1601 N. Tucson Blvd. Suite 9
Tucson, AZ 85716-3450
Phone: (800) 635-1196
Hotline: (800) 419-4777
Association of American Physicians and Surgeons, Inc.
A Voice for Private Physicians Since 1943
Omnia pro aegroto


WHEREAS: The confidentiality between a physician and patient is the foundation of the trust upon which the patient-physician relationship is built;

WHEREAS: A physician can only do his best when the patient trusts him and is willing to confide in him freely;

WHEREAS: The patient's right to specifically decide how his records are used and who can read his private medical information - this is called consent - has been the most important and effective way a patient can protect his privacy;

WHEREAS: On April 14, 2003, new federal privacy rules go into effect that destroy a patient's right to give or withhold consent for use or disclosure of his private medical record, as a result of a 1996 bill passed by Congress called "HIPAA";

WHEREAS: Without this right to consent, patients cannot decide who is allowed to read their personal medical file, including computerized records, insurance claims, paper records, handwritten notes, histories and comments - even decades-old records and psychiatrist's notes;

WHEREAS: Instead of being asked for consent before their files are passed around, patients will only be advised how their records may be used and who may read them;

WHEREAS: Almost anyone will be able to surf patient records databases, including law enforcement, government administrators, employers and insurance company employees;

WHEREAS: Because of these government regulations, patient medical records can be intentionally or mistakenly disseminated and accessed in government, insurance company, employer and other databases by authorized or unauthorized people with a stroke on a computer keyboard, unless stringent security protections are in place;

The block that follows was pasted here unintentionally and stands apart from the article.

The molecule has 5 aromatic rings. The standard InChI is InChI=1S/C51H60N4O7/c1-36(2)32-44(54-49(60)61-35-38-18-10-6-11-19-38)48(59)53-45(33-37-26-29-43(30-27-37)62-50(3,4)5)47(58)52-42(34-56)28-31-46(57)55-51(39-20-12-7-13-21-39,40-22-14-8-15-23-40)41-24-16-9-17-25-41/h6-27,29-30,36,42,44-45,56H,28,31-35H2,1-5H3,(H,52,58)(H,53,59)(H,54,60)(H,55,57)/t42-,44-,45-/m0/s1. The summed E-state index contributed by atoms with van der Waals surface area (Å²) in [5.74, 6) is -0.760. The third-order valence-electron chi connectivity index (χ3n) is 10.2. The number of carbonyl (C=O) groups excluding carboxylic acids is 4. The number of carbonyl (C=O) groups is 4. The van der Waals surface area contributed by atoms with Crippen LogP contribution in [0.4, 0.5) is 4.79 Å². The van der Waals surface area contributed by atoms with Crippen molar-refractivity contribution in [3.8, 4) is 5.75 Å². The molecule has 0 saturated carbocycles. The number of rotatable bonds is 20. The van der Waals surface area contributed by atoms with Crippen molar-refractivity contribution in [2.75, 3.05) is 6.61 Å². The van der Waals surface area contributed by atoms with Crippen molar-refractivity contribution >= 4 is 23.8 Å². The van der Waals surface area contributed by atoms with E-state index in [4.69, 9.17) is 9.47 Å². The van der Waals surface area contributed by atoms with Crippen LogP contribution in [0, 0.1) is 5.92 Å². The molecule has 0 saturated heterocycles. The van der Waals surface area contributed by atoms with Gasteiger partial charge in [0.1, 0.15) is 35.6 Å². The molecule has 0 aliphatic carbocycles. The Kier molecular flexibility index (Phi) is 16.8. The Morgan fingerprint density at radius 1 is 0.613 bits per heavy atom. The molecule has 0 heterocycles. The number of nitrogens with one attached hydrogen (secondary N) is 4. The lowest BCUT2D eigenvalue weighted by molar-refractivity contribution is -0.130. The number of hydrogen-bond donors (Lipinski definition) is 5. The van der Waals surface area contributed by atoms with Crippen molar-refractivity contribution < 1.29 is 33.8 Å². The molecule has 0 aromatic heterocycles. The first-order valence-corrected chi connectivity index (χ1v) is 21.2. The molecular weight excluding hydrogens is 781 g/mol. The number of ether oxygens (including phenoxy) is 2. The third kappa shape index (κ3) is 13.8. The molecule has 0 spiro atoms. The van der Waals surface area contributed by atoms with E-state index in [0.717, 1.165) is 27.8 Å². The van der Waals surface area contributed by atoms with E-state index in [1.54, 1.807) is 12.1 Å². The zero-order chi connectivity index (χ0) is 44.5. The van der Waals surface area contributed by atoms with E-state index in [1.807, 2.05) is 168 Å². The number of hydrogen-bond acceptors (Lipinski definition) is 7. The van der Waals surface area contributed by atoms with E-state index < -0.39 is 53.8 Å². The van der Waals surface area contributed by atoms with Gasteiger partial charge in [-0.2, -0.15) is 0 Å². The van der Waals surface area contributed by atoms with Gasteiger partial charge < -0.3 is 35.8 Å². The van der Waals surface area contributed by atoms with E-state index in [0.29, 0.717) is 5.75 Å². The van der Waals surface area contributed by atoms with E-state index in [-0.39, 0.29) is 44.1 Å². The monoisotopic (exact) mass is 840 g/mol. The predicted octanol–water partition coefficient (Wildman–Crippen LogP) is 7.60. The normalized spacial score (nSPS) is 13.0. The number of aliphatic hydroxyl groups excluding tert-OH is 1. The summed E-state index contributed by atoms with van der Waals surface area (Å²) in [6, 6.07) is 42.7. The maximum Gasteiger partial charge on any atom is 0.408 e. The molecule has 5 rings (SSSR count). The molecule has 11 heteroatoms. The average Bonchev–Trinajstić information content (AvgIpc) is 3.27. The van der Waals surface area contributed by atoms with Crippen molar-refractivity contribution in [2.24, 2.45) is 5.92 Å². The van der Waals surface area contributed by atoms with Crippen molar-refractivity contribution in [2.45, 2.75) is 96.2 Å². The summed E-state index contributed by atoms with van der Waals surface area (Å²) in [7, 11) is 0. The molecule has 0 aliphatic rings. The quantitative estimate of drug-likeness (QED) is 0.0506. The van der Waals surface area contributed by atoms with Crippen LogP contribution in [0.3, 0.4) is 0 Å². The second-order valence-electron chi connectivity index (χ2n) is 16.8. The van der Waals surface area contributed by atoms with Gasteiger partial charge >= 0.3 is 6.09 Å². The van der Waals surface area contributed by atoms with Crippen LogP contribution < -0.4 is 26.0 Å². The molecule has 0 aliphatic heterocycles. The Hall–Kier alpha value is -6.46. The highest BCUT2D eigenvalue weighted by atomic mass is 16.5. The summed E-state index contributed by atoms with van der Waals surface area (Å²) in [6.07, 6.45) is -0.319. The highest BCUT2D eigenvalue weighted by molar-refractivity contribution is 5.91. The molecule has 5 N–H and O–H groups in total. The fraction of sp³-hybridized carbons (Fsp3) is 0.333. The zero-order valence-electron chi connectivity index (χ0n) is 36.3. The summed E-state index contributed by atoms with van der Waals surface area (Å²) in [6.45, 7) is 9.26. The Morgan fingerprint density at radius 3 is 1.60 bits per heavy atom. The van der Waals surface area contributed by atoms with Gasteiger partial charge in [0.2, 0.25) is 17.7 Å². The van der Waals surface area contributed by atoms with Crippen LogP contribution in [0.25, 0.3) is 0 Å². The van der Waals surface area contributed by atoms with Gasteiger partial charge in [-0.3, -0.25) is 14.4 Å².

WHEREAS: Enforcement of the Security Rules adopted under HIPAA will not begin until 2005, two years after the Privacy Rules;

WHEREAS: Patients must now rely upon enforcement of government regulations to protect their privacy rather than their own consent, and without the Security Rules in effect, privacy violations are likely to occur;

WHEREAS: This lack of trust in a physician's ability to protect his patients' records will result in a chill on patient-physician communication, resulting in poorer quality of medical care, and other harm to patients;

THEREFORE: We join the Association of American Physicians and Surgeons in calling for a minimum two year delay of implementation and enforcement of the federal privacy regulations under HIPAA until the Security Rules are in effect as well.

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